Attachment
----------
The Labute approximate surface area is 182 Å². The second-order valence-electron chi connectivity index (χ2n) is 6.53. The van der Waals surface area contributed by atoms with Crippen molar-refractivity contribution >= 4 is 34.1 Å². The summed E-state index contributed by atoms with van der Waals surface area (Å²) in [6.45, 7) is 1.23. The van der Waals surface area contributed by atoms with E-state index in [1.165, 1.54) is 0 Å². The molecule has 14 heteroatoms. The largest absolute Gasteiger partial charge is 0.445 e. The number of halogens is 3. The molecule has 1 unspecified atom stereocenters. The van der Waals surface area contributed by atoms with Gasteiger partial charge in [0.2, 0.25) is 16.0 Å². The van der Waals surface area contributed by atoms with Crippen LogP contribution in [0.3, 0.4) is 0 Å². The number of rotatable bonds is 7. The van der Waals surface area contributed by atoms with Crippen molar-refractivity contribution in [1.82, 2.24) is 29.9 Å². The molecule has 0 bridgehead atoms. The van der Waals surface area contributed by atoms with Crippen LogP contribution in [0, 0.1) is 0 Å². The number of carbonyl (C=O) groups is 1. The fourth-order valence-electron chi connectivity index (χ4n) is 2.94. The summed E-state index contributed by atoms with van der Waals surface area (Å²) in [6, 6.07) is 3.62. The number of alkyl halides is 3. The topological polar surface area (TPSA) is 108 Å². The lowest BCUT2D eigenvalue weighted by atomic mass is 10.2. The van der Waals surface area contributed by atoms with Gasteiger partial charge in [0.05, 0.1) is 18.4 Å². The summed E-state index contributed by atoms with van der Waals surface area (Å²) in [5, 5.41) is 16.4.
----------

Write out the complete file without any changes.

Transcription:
The Labute approximate surface area is 182 Å². The second-order valence-electron chi connectivity index (χ2n) is 6.53. The van der Waals surface area contributed by atoms with Crippen molar-refractivity contribution >= 4 is 34.1 Å². The summed E-state index contributed by atoms with van der Waals surface area (Å²) in [6.45, 7) is 1.23. The van der Waals surface area contributed by atoms with E-state index in [1.165, 1.54) is 0 Å². The molecule has 14 heteroatoms. The largest absolute Gasteiger partial charge is 0.445 e. The number of halogens is 3. The molecule has 1 unspecified atom stereocenters. The van der Waals surface area contributed by atoms with Gasteiger partial charge in [0.2, 0.25) is 16.0 Å². The van der Waals surface area contributed by atoms with Crippen LogP contribution in [0.3, 0.4) is 0 Å². The number of rotatable bonds is 7. The van der Waals surface area contributed by atoms with Crippen molar-refractivity contribution in [1.82, 2.24) is 29.9 Å². The molecule has 0 bridgehead atoms. The van der Waals surface area contributed by atoms with Crippen LogP contribution in [0, 0.1) is 0 Å². The number of carbonyl (C=O) groups is 1. The fourth-order valence-electron chi connectivity index (χ4n) is 2.94. The summed E-state index contributed by atoms with van der Waals surface area (Å²) in [6, 6.07) is 3.62. The number of alkyl halides is 3. The topological polar surface area (TPSA) is 108 Å². The lowest BCUT2D eigenvalue weighted by atomic mass is 10.2. The van der Waals surface area contributed by atoms with Gasteiger partial charge in [0.05, 0.1) is 18.4 Å². The summed E-state index contributed by atoms with van der Waals surface area (Å²) in [5, 5.41) is 16.4.